Polling done by various research companies during and leading up to the 2008 provincial election put the Alberta Greens anywhere between 5% and 9%[5]. The Greens had also polled as high as 22% or second place in Northern Alberta during the campaign.[6] The party ran almost a full slate in the 2008 provincial election for the first time in party history and also fielded 18 more candidates than the newly formed Wildrose Alliance Party which had a seat in the previous legislature.

In the 2008 election, the Greens captured 4.6% of the vote, gaining more than 1.8%. The Greens were also the only opposition party to rise in popular support on election night, The Greens ran on a budget of just under $110,000[7]. The Greens had hoped for a breakthrough however because of increased Conservative support, was unable to do so. Best results came from Lacombe-Ponoka 22.9%, Drayton Valley-Calmar 19.3%, and Banff-Cochrane 14.1%. Another accomplishment in 2008 was having more than 2/3 of Green candidates placing fourth or better, compared to just half in 2004. Despite this rise in popular support the party went from 5.5% in 2004 to 4.9% in 2008 in the city of Calgary.

Fair Vote Canada had released a press release shortly after election night stating that if proportional representation had been used, the Greens would have had four seats instead of zero[8].

On September 27, 2008, at the regular annual general meeting, the party was subject to what has been described as an attempted takeover. The party executive, with a quorum of members, decided to end the meeting and move it to a time that would allow broader participation by the membership, increased notice for proposed changes, and increased transparency in the issues being brought forward.[9] Another meeting was held the same day, in the same location, and chaired by Sean Maw (who was not a member of the party executive at the time of the meeting). At that second meeting, voting was conducted on executive positions and constitutional amendments. Both sides of the contention are claiming their meeting to be valid and the other not. [10] Elections Alberta, the governing authority for political parties in the province, currently has not listed any changes to the official principle officers of the party.[11]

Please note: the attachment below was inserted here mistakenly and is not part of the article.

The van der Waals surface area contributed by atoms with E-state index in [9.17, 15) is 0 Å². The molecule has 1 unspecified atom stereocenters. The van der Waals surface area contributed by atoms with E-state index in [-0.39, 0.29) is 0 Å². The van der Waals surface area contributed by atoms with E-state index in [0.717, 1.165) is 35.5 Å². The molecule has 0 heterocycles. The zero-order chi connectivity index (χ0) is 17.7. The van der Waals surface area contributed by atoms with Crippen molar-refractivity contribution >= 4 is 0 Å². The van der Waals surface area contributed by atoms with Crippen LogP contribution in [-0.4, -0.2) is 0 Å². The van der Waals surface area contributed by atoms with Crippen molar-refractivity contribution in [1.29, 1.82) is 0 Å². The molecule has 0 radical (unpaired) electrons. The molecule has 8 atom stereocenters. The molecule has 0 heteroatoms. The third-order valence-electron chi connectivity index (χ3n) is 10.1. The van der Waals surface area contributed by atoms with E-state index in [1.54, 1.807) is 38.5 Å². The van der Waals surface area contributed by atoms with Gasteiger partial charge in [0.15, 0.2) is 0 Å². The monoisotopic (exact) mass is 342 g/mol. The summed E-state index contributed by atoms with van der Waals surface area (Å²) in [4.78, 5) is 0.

Election results Edit

Election # of candidates nominated # of seats won # of total votes  % of popular vote
1993 11 0 1,995 0.20%
1997 7 0 1,039 0.11%
2001 10 0 2,085 0.28%
2004 49 0 24,588 2.75%
2008 79 0 43,563 4.58%

Source: "Elections Alberta"


On September 28, 2008, Joe Anglin published a statement identifying himself as having been elected “Interim Leader” at a party AGM held on September 27, 2008.Template:Fact The party executive has denied this claim and maintains that George Read remains party leader.[9] Elections Alberta has not yet had opportunity to respond to the claim.

See alsoEdit



External linksEdit

Template:Green politics sidebar Template:GPC Template:Alberta provincial political parties Template:Alberta politicsfr:Parti vert de l'Alberta